Winter has truly given way. Chilling mornings are gone, and steady 21 degree days are in. The gardens are feasting on the increased sunlight.
Water remains an ongoing challenge. In the absence of drought, Lord Howe Island rainfall does not vary significantly between winter and summer. However, demand from the gardens increases substantially.
We face this coming summer with a vastly increased catchment area and storage capacity. We are hopeful that we will be able to maintain garden irrigation through the heat.
The gardens and nursery are currently growing 27 different products, including pumpkins, rhubarb, tomatoes, lettuce, and capsicum.
Acquiring water is perennial challenge on Thornleigh Farm. We don’t bore into Lord Howe Island’s water table, as it is already under substantial pressure. Rain is to infrequent and inconsistent to sustain the gardens on its own.
Our solution? Capture rainwater, store it, and distribute it using drip-irrigation. That means tanks. Lots of them. We just installed a new 60,000l TankWorks tank, taking our total storage capacity somewhere north of a quarter of a million litres.
The new tank sits off the old butcher shop, plumbed to the shop roof. Existing tanks are plumbed off the garage and farmhouse, which means we now draw water off most of the major structures on the farm.
Earlier this year, lightning knocked out our fancy-pants network. The response? Replace fried parts, increase electrostatic-disharge (ESD) protection. Problem solved? Not quite.
Last week a massive lightning storm hit the island. One strike was so big that everyone on the island thought it had landed outside their house: Every room across the settlement was filled with light.
On the mainland, my phone rang: ‘Hugh, it’s Brenden. She’s dead mate.’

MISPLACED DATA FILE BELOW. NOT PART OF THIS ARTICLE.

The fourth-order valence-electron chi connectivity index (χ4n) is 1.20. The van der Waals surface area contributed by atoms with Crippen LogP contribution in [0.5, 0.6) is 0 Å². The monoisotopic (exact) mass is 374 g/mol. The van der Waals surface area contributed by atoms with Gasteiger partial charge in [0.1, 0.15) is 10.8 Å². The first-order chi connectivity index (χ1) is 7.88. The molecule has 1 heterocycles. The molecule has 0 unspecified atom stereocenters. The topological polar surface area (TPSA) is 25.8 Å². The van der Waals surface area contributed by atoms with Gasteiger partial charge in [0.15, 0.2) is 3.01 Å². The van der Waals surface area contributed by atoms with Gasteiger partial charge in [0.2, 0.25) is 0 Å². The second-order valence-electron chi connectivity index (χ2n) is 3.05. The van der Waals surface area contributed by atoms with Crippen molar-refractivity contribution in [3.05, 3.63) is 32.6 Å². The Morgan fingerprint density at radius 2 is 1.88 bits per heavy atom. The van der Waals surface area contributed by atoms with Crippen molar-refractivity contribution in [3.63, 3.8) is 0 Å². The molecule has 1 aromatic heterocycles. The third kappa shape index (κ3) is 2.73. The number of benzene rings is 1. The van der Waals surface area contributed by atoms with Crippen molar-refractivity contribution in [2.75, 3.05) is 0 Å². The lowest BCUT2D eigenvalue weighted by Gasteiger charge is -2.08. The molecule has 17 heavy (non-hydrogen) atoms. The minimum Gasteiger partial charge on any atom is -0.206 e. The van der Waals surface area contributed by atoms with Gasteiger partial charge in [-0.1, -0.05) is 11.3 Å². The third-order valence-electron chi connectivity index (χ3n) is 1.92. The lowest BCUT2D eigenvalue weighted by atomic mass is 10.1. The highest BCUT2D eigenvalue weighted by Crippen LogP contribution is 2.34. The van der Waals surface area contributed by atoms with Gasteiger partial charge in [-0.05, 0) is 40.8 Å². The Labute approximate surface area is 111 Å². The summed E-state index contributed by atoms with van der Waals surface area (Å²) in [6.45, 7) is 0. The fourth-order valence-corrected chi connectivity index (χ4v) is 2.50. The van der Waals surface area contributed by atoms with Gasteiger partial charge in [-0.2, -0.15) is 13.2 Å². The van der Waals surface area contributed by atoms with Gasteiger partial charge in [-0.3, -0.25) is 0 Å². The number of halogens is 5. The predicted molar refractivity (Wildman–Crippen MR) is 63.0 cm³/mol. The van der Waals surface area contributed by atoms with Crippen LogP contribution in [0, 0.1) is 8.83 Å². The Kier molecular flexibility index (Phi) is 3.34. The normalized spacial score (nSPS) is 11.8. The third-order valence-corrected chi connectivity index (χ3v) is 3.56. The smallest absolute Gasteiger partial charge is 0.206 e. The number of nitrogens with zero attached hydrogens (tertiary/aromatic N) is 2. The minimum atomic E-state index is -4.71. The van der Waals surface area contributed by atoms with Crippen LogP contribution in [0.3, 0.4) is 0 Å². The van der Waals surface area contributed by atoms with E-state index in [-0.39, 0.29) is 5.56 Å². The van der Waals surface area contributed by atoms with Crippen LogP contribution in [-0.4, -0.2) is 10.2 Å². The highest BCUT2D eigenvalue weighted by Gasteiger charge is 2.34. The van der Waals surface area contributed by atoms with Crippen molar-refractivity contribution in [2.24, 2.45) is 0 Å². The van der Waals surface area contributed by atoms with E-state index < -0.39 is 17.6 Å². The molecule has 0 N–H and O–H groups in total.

Clearly, we needed a new approach. The damage was severe. Our network is shaped like a tree: A trunk runs from our servers, east across the farm, out to Lagoon Beach, then north towards the Far Rocks. Along the way, branches poke out and serve delicious internets to customers.
Both lightning storms had cut the tree at the base of the trunk, where the connection is provided by point-to-point wireless radios. Every branch above the cut dies.
We decided to go for the nuclear option: Replacing the wireless link with underground optical fibre. Fibre is great: It’s ultra-high bandwidth, immune to ESD, uses almost no power, and doesn’t corrode.
The link between the farm and our boatshed on Lagoon Beach is already fibre. This new link would mean that almost the entire network trunk would be underground fibre.
Problem: Fibre is expensive and delicate. And unlike between house and boatshed, there was no underground conduit sitting idle ready to be filled with photons.
So we got to digging. And wrangling conduit. And crying a little when the cable tangled. In the end, we did it: The fibre is online and the old wireless link has been relegated to backup duties.
Just in time for the summer peak season, our network has received a massive upgrade.